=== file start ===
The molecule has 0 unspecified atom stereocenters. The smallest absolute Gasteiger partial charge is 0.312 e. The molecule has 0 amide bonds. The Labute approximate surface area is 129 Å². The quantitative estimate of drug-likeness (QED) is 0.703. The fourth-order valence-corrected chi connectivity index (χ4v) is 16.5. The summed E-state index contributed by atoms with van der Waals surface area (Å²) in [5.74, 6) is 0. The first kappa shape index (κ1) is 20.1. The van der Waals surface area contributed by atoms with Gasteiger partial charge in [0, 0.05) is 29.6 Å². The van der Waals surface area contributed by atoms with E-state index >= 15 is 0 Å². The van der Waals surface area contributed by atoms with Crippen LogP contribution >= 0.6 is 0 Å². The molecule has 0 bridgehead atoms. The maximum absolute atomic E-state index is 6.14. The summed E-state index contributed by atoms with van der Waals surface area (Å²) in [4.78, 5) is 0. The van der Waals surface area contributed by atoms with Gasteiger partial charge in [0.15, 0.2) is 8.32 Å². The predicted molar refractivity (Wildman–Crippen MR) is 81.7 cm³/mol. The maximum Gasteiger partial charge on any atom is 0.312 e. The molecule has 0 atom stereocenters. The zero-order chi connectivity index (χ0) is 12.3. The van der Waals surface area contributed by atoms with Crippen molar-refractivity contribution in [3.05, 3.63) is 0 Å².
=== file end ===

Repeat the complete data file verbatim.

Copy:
The molecule has 0 unspecified atom stereocenters. The smallest absolute Gasteiger partial charge is 0.312 e. The molecule has 0 amide bonds. The Labute approximate surface area is 129 Å². The quantitative estimate of drug-likeness (QED) is 0.703. The fourth-order valence-corrected chi connectivity index (χ4v) is 16.5. The summed E-state index contributed by atoms with van der Waals surface area (Å²) in [5.74, 6) is 0. The first kappa shape index (κ1) is 20.1. The van der Waals surface area contributed by atoms with Gasteiger partial charge in [0, 0.05) is 29.6 Å². The van der Waals surface area contributed by atoms with E-state index >= 15 is 0 Å². The van der Waals surface area contributed by atoms with Crippen LogP contribution >= 0.6 is 0 Å². The molecule has 0 bridgehead atoms. The maximum absolute atomic E-state index is 6.14. The summed E-state index contributed by atoms with van der Waals surface area (Å²) in [4.78, 5) is 0. The van der Waals surface area contributed by atoms with Gasteiger partial charge in [0.15, 0.2) is 8.32 Å². The predicted molar refractivity (Wildman–Crippen MR) is 81.7 cm³/mol. The maximum Gasteiger partial charge on any atom is 0.312 e. The molecule has 0 atom stereocenters. The zero-order chi connectivity index (χ0) is 12.3. The van der Waals surface area contributed by atoms with Crippen molar-refractivity contribution in [3.05, 3.63) is 0 Å².